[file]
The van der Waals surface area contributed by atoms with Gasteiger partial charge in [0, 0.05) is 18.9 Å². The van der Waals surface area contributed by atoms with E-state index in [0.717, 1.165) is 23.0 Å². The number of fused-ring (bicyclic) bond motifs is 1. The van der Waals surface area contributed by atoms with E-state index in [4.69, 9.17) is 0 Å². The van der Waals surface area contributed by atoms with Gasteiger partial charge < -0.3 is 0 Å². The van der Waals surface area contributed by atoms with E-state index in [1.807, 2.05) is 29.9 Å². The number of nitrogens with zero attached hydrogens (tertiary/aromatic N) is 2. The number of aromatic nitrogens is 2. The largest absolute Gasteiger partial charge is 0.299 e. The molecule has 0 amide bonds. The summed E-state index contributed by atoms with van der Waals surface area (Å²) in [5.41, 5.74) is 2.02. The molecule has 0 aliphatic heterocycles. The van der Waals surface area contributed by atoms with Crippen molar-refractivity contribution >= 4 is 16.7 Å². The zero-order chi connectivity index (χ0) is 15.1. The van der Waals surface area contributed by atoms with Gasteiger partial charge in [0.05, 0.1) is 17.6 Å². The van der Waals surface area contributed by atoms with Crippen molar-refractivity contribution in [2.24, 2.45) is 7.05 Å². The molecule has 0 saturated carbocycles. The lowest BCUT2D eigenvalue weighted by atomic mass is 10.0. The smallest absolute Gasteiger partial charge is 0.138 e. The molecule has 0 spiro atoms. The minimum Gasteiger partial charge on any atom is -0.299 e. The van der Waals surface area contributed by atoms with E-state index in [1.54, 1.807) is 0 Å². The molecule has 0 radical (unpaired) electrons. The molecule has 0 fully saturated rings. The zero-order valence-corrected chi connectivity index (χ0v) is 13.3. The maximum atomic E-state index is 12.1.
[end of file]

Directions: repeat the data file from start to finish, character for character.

The van der Waals surface area contributed by atoms with Gasteiger partial charge in [0, 0.05) is 18.9 Å². The van der Waals surface area contributed by atoms with E-state index in [0.717, 1.165) is 23.0 Å². The number of fused-ring (bicyclic) bond motifs is 1. The van der Waals surface area contributed by atoms with E-state index in [4.69, 9.17) is 0 Å². The van der Waals surface area contributed by atoms with Gasteiger partial charge < -0.3 is 0 Å². The van der Waals surface area contributed by atoms with E-state index in [1.807, 2.05) is 29.9 Å². The number of nitrogens with zero attached hydrogens (tertiary/aromatic N) is 2. The number of aromatic nitrogens is 2. The largest absolute Gasteiger partial charge is 0.299 e. The molecule has 0 amide bonds. The summed E-state index contributed by atoms with van der Waals surface area (Å²) in [5.41, 5.74) is 2.02. The molecule has 0 aliphatic heterocycles. The van der Waals surface area contributed by atoms with Crippen molar-refractivity contribution >= 4 is 16.7 Å². The zero-order chi connectivity index (χ0) is 15.1. The van der Waals surface area contributed by atoms with Gasteiger partial charge in [0.05, 0.1) is 17.6 Å². The van der Waals surface area contributed by atoms with Crippen molar-refractivity contribution in [2.24, 2.45) is 7.05 Å². The molecule has 0 saturated carbocycles. The lowest BCUT2D eigenvalue weighted by atomic mass is 10.0. The smallest absolute Gasteiger partial charge is 0.138 e. The molecule has 0 spiro atoms. The minimum Gasteiger partial charge on any atom is -0.299 e. The van der Waals surface area contributed by atoms with E-state index in [1.54, 1.807) is 0 Å². The molecule has 0 radical (unpaired) electrons. The molecule has 0 fully saturated rings. The zero-order valence-corrected chi connectivity index (χ0v) is 13.3. The maximum atomic E-state index is 12.1.